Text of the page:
Is Britain ready for this norm shift? Clegg’s message seems like the right one in light of ongoing trends in British politics–away from the near-certainty of single-party majorities. But Clegg may no longer be the right messenger for this alternative norm to the majoritarian, adversarial one.

Partly, the answer may come down to how the upcoming campaign shapes the voters’ verdict on how this first experience with coalition government has worked. A recent example of framing from the Labour side is offered by Ed Balls, the shadow chancellor. He argues, essentially, that coalition government has failed because the smaller party has not been a an important enough player in the cabinet.

I look at what the Liberal Democrats have done the last two or three years – these guys have not restrained the Conservatives; they have in many ways amplified and encouraged the Conservatives in things that they’ve done.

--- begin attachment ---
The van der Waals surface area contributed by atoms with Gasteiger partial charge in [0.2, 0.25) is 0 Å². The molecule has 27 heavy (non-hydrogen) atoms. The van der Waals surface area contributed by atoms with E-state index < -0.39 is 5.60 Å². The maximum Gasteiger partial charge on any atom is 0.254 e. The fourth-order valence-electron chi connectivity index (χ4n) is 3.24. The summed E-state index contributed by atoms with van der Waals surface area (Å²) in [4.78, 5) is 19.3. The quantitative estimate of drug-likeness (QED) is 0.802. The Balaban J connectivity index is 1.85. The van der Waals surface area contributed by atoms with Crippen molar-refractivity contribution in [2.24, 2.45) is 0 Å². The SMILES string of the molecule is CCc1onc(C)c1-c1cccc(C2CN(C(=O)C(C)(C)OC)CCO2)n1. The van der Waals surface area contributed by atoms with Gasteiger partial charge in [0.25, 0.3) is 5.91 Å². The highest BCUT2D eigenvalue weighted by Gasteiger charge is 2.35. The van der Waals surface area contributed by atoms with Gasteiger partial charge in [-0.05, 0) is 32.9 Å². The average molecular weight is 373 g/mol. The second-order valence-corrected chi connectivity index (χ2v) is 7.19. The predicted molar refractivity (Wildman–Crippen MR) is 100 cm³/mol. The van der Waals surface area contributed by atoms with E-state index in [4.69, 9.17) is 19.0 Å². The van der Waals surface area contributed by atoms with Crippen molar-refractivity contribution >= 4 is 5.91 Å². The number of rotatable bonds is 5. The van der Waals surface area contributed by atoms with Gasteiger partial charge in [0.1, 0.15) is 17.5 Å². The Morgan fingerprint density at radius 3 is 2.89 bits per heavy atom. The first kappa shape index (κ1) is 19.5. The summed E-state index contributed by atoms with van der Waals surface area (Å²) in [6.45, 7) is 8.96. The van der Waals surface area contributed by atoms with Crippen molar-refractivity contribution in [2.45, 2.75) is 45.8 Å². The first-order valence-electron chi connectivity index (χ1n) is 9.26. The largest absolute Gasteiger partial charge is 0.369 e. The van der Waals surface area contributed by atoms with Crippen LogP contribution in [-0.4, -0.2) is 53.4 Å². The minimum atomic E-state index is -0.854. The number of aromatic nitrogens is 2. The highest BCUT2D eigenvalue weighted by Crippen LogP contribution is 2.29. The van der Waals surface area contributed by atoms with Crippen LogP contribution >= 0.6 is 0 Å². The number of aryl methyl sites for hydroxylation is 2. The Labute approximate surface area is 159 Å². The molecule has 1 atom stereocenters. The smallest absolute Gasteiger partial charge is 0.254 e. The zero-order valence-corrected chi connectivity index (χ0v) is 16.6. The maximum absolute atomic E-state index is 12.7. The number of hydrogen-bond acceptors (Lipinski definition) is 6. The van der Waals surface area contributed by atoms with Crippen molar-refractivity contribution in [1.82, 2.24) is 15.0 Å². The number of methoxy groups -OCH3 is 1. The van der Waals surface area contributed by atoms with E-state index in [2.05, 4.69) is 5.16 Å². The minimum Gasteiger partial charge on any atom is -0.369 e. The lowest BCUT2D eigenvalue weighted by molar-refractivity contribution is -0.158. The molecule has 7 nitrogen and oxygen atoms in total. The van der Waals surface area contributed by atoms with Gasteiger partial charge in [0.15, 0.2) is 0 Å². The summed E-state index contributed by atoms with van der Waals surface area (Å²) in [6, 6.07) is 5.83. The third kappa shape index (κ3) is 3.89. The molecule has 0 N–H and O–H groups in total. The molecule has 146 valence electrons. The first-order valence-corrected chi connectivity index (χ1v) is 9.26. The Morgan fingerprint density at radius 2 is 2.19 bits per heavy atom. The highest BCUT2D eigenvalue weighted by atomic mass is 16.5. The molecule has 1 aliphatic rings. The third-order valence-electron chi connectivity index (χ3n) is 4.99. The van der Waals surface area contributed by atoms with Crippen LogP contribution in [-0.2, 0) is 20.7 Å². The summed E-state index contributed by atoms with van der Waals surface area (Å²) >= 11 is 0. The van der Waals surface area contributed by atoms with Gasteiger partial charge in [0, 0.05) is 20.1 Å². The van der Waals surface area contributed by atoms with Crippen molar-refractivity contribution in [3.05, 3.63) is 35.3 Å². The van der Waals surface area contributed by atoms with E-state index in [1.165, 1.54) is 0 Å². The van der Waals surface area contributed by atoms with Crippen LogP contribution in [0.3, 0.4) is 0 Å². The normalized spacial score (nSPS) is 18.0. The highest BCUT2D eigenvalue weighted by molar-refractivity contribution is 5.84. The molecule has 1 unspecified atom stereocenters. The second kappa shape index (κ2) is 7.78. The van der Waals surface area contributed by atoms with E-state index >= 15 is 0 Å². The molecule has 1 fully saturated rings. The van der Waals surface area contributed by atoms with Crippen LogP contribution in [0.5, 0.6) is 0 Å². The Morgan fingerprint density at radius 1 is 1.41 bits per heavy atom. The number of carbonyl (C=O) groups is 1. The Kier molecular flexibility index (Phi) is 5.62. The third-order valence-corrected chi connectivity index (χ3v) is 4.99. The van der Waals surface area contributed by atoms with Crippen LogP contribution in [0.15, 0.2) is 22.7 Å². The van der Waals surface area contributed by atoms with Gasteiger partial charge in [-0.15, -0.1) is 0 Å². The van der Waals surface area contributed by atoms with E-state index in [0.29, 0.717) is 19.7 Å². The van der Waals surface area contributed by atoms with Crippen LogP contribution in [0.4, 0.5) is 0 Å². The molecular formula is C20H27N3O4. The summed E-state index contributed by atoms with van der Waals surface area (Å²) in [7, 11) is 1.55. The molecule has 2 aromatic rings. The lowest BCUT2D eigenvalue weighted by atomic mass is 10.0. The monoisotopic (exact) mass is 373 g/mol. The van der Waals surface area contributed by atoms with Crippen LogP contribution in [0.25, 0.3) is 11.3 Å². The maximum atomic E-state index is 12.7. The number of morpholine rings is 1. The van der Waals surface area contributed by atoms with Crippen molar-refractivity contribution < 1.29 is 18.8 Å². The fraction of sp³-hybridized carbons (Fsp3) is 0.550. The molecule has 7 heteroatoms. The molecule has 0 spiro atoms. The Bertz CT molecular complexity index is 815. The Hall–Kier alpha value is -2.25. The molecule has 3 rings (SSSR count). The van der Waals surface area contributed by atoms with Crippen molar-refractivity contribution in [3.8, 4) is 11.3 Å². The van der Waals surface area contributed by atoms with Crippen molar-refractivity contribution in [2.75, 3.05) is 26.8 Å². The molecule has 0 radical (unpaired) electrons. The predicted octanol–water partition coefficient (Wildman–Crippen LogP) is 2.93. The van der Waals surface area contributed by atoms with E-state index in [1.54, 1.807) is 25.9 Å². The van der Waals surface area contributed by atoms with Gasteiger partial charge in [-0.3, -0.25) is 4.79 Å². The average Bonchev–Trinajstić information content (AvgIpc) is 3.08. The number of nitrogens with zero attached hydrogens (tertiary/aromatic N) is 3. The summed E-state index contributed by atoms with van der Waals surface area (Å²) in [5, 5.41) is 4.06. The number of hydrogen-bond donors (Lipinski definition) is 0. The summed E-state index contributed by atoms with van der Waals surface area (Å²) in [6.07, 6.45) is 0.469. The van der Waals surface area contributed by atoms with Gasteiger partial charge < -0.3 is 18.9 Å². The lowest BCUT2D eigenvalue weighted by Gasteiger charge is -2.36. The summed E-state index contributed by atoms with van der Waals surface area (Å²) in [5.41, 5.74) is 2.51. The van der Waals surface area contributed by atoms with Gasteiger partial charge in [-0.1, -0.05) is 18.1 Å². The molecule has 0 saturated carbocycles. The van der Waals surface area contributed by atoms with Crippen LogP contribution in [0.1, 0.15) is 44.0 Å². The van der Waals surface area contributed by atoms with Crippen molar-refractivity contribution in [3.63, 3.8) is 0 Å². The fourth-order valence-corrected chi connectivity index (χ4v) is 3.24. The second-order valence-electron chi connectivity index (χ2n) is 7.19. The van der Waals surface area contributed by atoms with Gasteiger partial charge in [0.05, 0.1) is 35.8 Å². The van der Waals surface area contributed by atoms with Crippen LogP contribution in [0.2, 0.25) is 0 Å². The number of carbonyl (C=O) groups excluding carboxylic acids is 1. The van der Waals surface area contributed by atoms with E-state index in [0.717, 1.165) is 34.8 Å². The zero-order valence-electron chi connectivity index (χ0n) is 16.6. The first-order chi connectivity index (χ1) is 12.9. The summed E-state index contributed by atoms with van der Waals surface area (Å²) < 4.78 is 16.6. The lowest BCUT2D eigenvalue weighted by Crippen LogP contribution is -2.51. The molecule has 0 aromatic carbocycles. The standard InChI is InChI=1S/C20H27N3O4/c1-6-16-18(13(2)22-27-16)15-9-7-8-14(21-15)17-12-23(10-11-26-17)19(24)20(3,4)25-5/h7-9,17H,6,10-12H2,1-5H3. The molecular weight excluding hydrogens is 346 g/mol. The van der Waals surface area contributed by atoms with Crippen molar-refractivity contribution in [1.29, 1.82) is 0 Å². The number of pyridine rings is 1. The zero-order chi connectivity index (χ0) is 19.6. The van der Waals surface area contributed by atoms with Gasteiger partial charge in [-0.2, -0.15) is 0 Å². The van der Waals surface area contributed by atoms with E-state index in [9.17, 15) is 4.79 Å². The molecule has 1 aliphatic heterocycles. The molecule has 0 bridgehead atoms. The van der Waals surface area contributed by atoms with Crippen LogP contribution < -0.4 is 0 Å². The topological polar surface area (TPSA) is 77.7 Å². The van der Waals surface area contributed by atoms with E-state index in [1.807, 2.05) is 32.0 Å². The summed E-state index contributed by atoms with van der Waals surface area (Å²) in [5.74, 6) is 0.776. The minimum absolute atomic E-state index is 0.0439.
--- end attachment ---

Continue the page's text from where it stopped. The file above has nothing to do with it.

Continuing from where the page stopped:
None of us want to be in coalition with the Liberal Democrats, partly because it’s hard to know what’s more unpopular at the moment – the Liberal Democrats or the idea of a coalition government.

Will the 2010-15 experience prove to have set back the development of a coalition-friendly norm of how British politics works, or will it prove to be just growing pains of a new model?

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* This does not exhaust the options. For example, a minority coalition is also possible. This is what the mooted Labour-LibDem coalition after the last election would have been. These two parties did not have a majority combined, and would have needed support from the Green MP, Scottish Nationalists, a Northern Ireland party or two, etc. None of these smaller parties was, to my knowledge, proposed to obtain ministerial portfolios, so they would not have been partners in the cabinet coalition.